A compartment is defined as a closed space of nerves, muscle tissue and blood vessels. This space is surrounded by fascia (thick layer of tissue) that doesn’t stretch. When the pressure inside the compartment increases from any cause and if the pressure increases substantially, this may lead to the compression of the nerves, blood vessels and muscles inside the compartment. The result may be impaired blood flow and reduced oxygenation that may result in muscle and nerve damage. Compartment syndrome most commonly involves the forearm and lower leg although it can occur in other places.
In third degree burns the pressure increases due to fluid retention and edema (swelling) causing compression of muscles, nerves and blood vessels which will lead to ischemia (reduction in blood flow) and necrosis (death) of tissue if not managed quickly.
Clinical features include:
- Pain: it is usually severe pain and out of proportion with the injury. The pain doesn’t respond to pain medication and is increased by stretching the muscle group within the compartment.
- Alteration or decrease sensation of the skin.
- Paleness of the skin.
- Weakness and in later stages paralysis of the limb may occur if not treated.
- Capillary refill time (the rate at which blood refills empty capillaries) of the digits is prolonged.
- Congestion of the digits.
Compartment syndrome is considered a medical emergency that requires immediate surgical treatment. The surgical procedure is called a fasciotomy which is simply done by making a long incision in the fascia to release the pressure building inside.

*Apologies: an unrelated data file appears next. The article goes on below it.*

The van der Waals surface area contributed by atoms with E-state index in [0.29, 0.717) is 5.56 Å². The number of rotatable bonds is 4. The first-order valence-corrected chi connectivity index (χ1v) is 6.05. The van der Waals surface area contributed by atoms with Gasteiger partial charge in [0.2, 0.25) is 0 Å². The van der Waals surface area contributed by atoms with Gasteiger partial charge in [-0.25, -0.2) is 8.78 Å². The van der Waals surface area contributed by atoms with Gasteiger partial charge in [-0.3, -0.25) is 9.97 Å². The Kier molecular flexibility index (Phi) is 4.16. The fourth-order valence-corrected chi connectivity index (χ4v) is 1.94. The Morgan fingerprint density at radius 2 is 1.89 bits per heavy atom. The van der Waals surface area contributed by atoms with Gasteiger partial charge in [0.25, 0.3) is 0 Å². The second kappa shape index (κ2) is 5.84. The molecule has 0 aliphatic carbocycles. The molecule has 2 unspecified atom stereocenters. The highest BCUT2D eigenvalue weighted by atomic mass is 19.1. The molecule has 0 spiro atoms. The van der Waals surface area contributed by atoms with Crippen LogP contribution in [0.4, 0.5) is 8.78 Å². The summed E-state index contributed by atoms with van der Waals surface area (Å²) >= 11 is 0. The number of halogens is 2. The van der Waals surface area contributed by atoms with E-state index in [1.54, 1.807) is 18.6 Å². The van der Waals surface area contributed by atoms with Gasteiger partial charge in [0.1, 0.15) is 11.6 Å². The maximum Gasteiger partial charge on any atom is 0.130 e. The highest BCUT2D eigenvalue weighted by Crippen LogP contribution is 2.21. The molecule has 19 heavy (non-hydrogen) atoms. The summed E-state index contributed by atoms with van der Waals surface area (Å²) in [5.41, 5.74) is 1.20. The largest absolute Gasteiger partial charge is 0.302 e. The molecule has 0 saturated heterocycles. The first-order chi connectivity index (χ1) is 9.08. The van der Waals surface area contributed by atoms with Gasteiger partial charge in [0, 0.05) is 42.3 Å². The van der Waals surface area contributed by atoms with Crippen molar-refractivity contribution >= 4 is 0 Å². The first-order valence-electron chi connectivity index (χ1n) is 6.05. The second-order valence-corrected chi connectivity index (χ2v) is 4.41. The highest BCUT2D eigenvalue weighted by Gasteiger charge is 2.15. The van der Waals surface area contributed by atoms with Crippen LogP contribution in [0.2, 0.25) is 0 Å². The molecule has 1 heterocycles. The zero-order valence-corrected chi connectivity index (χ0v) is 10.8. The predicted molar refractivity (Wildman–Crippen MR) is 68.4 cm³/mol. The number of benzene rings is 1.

Seizures can happen following third degree burns specially in the first few days following the injury. Seizures may happen due to electrolyte imbalance, low oxygen level in the blood (hyp0xemia) or low level of oxygen in the tissues (hypoxia), infections leading to septicemia and septic shock, the toxic effect of certain medications administrated in burned patients or the accumulation of toxins in the body as a result of poor or malfunction of the kidneys.
Burn injuries can be devastating and can affect the patient both physically and emotionally. Children with severe burn injuries may suffer for psychological trauma for a long time such as post traumatic stress disorder (PTSD); they may also suffer bed wetting, nightmares and sleep disturbance. Anxiety, attacks of agitation, panic disorder and depression are also common. Patients may suffer personality issues such as low self esteem and disturbed self image as a result of the scarring and disfigurement caused by the burn injury; this often result in social withdrawn, feeling of worthlessness and loneliness. Psychological therapy play an important role in the healing of patients following burn injuries.
This information is not intended nor implied to be a substitute for professional medical advice; it should not be used during any medical emergency or for the diagnosis or treatment of any medical condition. Call 911 for all medical emergencies.